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November 18, 2005

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You don't have to like the bribery. You don't have to like the way the bribery is performed. You don't have to think the bribery was a good idea. You don't have to think the bribery is going well.

But if you have anything bad to say about the Republican Party, you are embracing defeat. Disloyally, some might add.

I'm sure Rudy Giuliani will vouch for Mr. Stein's good character. Isn't he good friends with Bernie Kerik?

Dumb question, but what's the expected rate of fraud in such an undertaking? That is, under a sunshiny democracy, what one might hope for from the US, not Singapore-level purity. 1%? 5%? Surely someone would be expected to try to corner the market in Iraqi cotton...

I believe Mr. Stein is a pillar of resolve and exhibits an uncommon will to prevail.

Victory is near. I just hope it's profitable and tax-free, too.

I hope for the sake of the Republic that Stein doesn't get caught up in the Alternative Minimum Tax, because the guy might decide to pull back on the entrepreneurial spirit, being deeply disincentivized.

I join with the children on Medicaid in congratulating Mr. Stein for his pluck. We remove our catheters in his honor.

I don't recall the Vietnam War being run as a profit center for campaign donors. Maybe dr ngo has better info.

So what if the level of graft in the occupation exceeds the Oil For Food scandal by multi-billions. At least the money 's going to the "right" people.

When the money gusher to Republican cronies finally runs dry, they will totally lose interest in it. We'll be out in three months flat.

capitalism is untidy. sometimes money gets lost, or misplaced, or flushed down the ever-gaping gobs of insatiable crony profiteers.

complaining about this is objectively pro-terrorist.

rilkefan: Dumb question, but what's the expected rate of fraud in such an undertaking?

I don't think that's a dumb question.

Surely someone would be expected to try to corner the market in Iraqi cotton...

Best have plenty of chocolate on hand, just in case.

But if you have anything bad to say about the Republican Party, you are embracing defeat. Disloyally, some might add.

Odd. The word "Republican" is conspicuously absent from the news article. Maybe the NYT has learned to pussyfoot around such disloyalties. If so, it's a recent lesson. OTOH, this part held some fascination for me:

The affidavit yesterday alleges that on Jan. 22, 2004, Mr. Stein transferred $200 of money obtained through bribes to the clerk of United States District Court in North Carolina's Eastern District.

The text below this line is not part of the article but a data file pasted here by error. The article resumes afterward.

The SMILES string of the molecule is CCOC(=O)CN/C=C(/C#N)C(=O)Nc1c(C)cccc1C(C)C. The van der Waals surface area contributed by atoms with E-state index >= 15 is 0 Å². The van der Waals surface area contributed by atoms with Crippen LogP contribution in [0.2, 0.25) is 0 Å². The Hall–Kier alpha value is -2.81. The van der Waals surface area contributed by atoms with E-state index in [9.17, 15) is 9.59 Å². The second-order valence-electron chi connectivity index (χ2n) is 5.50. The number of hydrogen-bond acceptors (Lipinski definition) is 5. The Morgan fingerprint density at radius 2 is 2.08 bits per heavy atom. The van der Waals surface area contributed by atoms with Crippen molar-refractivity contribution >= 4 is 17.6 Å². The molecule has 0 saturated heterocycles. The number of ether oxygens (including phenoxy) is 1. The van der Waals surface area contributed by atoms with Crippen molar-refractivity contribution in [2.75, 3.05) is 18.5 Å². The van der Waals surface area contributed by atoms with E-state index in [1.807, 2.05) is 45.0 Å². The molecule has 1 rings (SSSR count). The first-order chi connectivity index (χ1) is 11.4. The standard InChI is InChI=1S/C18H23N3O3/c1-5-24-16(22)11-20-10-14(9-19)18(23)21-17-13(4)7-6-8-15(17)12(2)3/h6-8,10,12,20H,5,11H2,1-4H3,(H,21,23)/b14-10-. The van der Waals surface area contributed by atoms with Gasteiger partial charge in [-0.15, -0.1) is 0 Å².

The payment, the affidavit explains, was an installment on the restitution payment that Mr. Stein had been ordered to pay on his earlier felony conviction.

Sounds like he's going down. The guy who bribed him also needs to take a fall, and the people who selected him for the job and are responsible for overseeing his activities also have some questions to answer.

rilkefan: I dunno. I would not have posted this, with the comment I did, had it not been for a couple of things:

(1) the fact that this is not an isolated instance of hiring people with no discernible qualifications, or of corruption.

(2) The fact that he had already been convicted of a felony, and for fraud at that. That means that even a cursory attempt at a background check should have blocked his appointment forever.

That there will be fraud in something of this magnitude is a given. That we will hire people who have already been convicted of fraud to supervise giving out contracts is completely avoidable.

I am waiting for more info on how he was hired.


I'm guessing he got his job through Joe Allbaugh, or one of the other GOP cronies who set up lobbying shops to help people get rich off the occupation.

The will to be greedy is so cool and retro.

Check it out, I just "willed" their accounting ledgers back into order.

There is plenty of disagreement about political strategy in the leftosphere, but campaigning on the theme of "corruption and incompetence" rather than lies or intelligence manipulation has a lot of fans.
Less bruising to voter's self-esteem.

"Corruption and incompetence" has the advantage of being obvious, easily understood, applicable to domestic policy and other foreign policy issues and permitting an escape route for liberal hawks.

There is a large segment of Democrats who wish to provide no escape route, that believe 2006 and 2008 must be about Iraq as theoretical idiocy and mural turpitude, and demand full obsequious recantation from war supporters, quaverers, and middlers. I have seen many write that the John Edwards' admitted "mistake" must be accompanied by protest marching to be credible.

"I don't recall the Vietnam War being run as a profit center for campaign donors."

I'd have to think about the involvement of campaign donors, but the overwhelming corruption in Vietnam, of both many (not all) Vietnamese, and many (not all(Americans), was, as part of the lack of establishing a just, competent, and authentically representative, Vietnamese government, a key part of why we failed.

But things were always on the way to being better. In another year or two, or three, according to positive current trends, you know.

Oh, according to my memory, the South Vietnamese government was totally corrupt, you're right about that. I just wasn't sure about the American side, seems like more nowadays.

I suppose that you could make a case that if you're going to tolerate corruption, let the locals get the largest cut. Does you more good that way.